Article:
What has never been in doubt in my mind is that thin-air money printing and the bailing out of banks and financial institutions would be tried and tried again. The alternative is unthinkable to those in power, because it involves living within one's means and letting those who took the risks eat the losses.
Here we are at the tail end of a forty-year credit bubble in which everybody participated (although China and India were late to the event), and nobody wants that party to end. It is simply so much easier to borrow, spend, and kick the can down the road.
As noted here repeatedly, we have an exponential credit system that, by extension, gives us an exponential money system. Until and unless the credit markets can be coerced back onto an exponential trajectory, nothing will work quite right, to the point that systemic financial collapse is a distinct possibility.
Given the possibility of collapse of our debt/money system, nobody in power has even the slightest wish to test out those odds, and so they will opt to print, print, print.
Just yesterday the UK opted for another round of printing, but look how they applied it:
£100bn plan for UK economy
Jun 14, 2012
George Osborne on Thursday night announced plans for a £100bn support programme for the British economy, as he battened down the hatches for a worsening eurozone debt storm”.
The chancellor told a City audience that he was working with Sir Mervyn King, the Bank of England governor, to “deploy new firepower” amid fears that turmoil in the eurozone could lead to a severe credit crunch and higher interest rates in Britain.
At the heart of the package is a BoE “funding for lending” scheme to cut bank funding costs in exchange for lending commitments.
The Treasury claims the programme, designed to address the rising costs of loans and mortgages, could support an estimated £80bn in new loans.
Of note here is the fact that all new official efforts to "support the economy" are really, at their heart, little more than attempts to prop up the institutions that themselves are the machinery of an exponential debt system. In the case of the UK, they are dedicating new firepower towards encouraging the creation of new loans. Once you understand the exponential debt system, you understand why getting the loan machinery back in high gear is a (if not the) top priority for the powers that be.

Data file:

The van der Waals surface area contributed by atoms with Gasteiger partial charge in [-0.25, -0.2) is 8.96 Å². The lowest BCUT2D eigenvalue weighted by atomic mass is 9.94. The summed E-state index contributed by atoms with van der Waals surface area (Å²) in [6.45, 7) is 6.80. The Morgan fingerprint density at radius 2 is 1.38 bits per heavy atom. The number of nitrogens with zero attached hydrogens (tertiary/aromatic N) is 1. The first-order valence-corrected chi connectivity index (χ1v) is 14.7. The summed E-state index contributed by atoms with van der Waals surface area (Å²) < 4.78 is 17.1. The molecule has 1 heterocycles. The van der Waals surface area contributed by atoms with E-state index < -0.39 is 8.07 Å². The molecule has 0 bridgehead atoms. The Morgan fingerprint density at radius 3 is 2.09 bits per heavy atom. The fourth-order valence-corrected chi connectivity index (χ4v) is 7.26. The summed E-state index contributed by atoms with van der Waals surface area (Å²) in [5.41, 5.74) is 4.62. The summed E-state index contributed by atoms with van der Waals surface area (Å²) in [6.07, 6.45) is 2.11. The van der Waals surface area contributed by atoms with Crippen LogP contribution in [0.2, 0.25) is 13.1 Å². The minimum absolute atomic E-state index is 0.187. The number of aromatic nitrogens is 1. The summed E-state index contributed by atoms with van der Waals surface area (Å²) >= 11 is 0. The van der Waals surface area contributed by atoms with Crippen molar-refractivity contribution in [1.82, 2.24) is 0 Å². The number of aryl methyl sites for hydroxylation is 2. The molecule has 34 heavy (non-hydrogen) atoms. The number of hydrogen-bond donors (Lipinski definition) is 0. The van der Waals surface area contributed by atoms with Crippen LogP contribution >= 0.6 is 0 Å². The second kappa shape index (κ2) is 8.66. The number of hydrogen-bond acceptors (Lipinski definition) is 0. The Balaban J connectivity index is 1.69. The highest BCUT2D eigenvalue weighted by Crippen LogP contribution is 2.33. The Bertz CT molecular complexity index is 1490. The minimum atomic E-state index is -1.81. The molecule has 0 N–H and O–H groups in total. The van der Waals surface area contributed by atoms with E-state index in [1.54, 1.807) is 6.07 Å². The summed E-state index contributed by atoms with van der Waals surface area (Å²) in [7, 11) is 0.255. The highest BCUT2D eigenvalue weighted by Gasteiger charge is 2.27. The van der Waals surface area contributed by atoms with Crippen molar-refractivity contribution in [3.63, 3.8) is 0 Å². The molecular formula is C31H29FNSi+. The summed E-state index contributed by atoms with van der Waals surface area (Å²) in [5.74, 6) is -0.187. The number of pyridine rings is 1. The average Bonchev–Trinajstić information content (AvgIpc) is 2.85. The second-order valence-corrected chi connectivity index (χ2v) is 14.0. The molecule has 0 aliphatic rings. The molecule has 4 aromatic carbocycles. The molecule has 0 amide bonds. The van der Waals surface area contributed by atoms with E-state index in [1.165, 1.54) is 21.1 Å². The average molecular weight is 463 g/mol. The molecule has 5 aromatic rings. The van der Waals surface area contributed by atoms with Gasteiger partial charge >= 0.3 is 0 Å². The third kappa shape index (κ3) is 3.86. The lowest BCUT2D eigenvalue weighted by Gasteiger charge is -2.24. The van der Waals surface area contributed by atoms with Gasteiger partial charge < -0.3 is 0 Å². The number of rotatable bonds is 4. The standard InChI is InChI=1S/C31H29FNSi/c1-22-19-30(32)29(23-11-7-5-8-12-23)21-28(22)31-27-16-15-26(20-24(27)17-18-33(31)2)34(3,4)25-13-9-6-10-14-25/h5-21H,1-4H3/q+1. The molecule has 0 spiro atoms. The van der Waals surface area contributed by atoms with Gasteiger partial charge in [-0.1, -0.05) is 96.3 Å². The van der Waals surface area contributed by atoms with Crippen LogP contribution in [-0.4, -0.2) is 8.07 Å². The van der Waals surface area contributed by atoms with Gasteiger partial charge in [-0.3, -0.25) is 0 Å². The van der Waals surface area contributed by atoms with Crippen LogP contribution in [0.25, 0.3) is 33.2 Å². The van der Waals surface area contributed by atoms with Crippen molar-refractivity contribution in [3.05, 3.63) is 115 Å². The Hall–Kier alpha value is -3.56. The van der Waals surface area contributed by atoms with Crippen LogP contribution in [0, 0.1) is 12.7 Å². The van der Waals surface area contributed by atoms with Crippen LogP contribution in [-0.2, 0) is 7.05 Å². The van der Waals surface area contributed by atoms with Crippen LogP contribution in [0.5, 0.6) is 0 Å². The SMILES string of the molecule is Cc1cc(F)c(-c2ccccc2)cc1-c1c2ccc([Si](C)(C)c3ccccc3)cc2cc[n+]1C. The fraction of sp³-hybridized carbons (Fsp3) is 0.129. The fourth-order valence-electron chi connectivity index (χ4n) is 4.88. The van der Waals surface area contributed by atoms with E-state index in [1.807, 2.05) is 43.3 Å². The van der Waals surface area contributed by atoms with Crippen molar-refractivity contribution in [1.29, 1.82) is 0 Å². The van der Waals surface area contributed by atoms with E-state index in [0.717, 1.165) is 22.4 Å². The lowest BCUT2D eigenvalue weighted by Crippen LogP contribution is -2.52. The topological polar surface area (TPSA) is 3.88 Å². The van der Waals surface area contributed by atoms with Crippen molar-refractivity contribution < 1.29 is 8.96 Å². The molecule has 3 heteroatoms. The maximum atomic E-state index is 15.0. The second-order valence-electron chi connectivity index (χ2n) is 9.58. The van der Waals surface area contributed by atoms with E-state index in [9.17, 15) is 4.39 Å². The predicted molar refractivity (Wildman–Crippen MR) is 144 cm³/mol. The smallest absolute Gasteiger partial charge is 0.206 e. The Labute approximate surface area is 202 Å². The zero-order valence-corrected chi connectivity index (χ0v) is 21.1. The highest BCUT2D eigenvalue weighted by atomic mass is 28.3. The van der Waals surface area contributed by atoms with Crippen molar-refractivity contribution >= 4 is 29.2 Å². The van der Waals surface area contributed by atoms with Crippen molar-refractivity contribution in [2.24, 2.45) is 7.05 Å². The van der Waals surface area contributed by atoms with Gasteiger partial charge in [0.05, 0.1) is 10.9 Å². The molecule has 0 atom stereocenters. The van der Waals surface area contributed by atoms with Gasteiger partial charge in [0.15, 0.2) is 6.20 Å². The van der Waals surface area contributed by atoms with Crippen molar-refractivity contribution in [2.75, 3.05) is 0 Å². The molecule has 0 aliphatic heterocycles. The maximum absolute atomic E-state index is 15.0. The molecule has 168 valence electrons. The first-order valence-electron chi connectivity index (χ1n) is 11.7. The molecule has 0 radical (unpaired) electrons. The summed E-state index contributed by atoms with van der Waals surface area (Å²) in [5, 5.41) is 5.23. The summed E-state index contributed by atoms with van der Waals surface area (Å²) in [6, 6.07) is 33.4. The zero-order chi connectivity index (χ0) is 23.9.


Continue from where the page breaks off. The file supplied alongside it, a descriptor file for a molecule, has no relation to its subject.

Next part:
Oddly, even at this late stage in the story and with the UK well known to be already over-saddled with an extraordinary amount of loans, the best the UK leadership can imagine is to create easier conditions for more loans. What we have here is a failure of imagination.
When the European Central Bank (ECB) gave 130 billion euros to Greece, that money never actually went to Greece. Instead it went from the ECB to a set of special custodial accounts and then straight to banks located somewhere besides Greece.
At some point, with a touch of imagination like that offered by Steve Keen in a recent podcast with me, the idea will arise that, instead of giving money to the very same institutions that failed so badly in the first place, perhaps the money should be given to the people and companies that actually form the productive core of the economy. Think of it as a 'trickle out' program where the banks will get their hands on the funds soon enough; it's just that the money would have a chance to perform some useful economic functions before it wandered helplessly into the vast wasteland of money destruction that modern banks have become.
All eyes are now on the Greek elections, where the outcome will determine whether Greece accedes to the demands of the international bankers and suffers through punishing austerity (mathematically assured to fail, by the way), or leaps off into the unknown by abandoning the euro and stiffing their past creditors.
ECB on standby for Greek election fallout
Jun 15, 2012
The European Central Bank is on standby to keep banks flush with liquidity if Greece creates fresh financial market turmoil, its president has indicated, joining a global chorus of central bankers pledging support ahead of Sunday’s elections.